Document Type




Format of Original

8 p.

Publication Date



American Physiological Society

Source Publication

Journal of Applied Physiology

Source ISSN


Original Item ID

DOI: 10.1152/jappl.1998.85.5.1949


Soleus muscle fibers from the rat display a reduction in peak power and Ca2+ sensitivity after hindlimb suspension. To examine human responses to non-weight bearing, we obtained soleus biopsies from eight adult men before and immediately after 17 days of bed rest (BR). Single chemically skinned fibers were mounted between a force transducer and a servo-controlled position motor and activated with maximal (isotonic properties) and/or submaximal (Ca2+ sensitivity) levels of free Ca2+. Gel electrophoresis indicated that all pre- and post-BR fibers expressed type I myosin heavy chain. Post-BR fibers obtained from one subject displayed increases in peak power and Ca2+ sensitivity. In contrast, post-BR fibers obtained from the seven remaining subjects showed an average 11% reduction in peak power (P < 0.05), with each individual displaying a 7–27% reduction in this variable. Post-BR fibers from these subjects were smaller in diameter and produced 21% less force at the shortening velocity associated with peak power. However, the shortening velocity at peak power output was elevated 13% in the post-BR fibers, which partially compensated for their lower force. Post-BR fibers from these same seven subjects also displayed a reduced sensitivity to free Ca2+(P < 0.05). These results indicate that the reduced functional capacity of human lower limb extensor muscles after BR may be in part caused by alterations in the cross-bridge mechanisms of contraction.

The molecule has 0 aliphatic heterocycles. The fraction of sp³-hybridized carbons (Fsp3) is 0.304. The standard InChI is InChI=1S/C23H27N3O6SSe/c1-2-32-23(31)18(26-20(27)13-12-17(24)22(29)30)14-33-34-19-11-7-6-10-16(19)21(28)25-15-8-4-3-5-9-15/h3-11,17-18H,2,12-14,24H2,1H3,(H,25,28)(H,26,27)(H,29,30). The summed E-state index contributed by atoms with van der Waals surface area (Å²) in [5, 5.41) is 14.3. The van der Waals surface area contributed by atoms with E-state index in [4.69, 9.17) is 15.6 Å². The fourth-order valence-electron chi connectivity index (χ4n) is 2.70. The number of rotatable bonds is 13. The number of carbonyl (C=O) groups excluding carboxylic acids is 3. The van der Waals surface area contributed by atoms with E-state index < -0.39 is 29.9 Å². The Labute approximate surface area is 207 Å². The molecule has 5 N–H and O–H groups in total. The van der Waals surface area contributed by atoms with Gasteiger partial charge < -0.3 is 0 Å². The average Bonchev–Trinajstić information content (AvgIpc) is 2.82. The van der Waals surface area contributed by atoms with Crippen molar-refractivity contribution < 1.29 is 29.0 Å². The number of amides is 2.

Accepted version. Journal of Applied Physiology, Vol. 85, No. 5 (November 1998): 1949-1956. DOI. © 1998 American Physiological Society. Used with permission.

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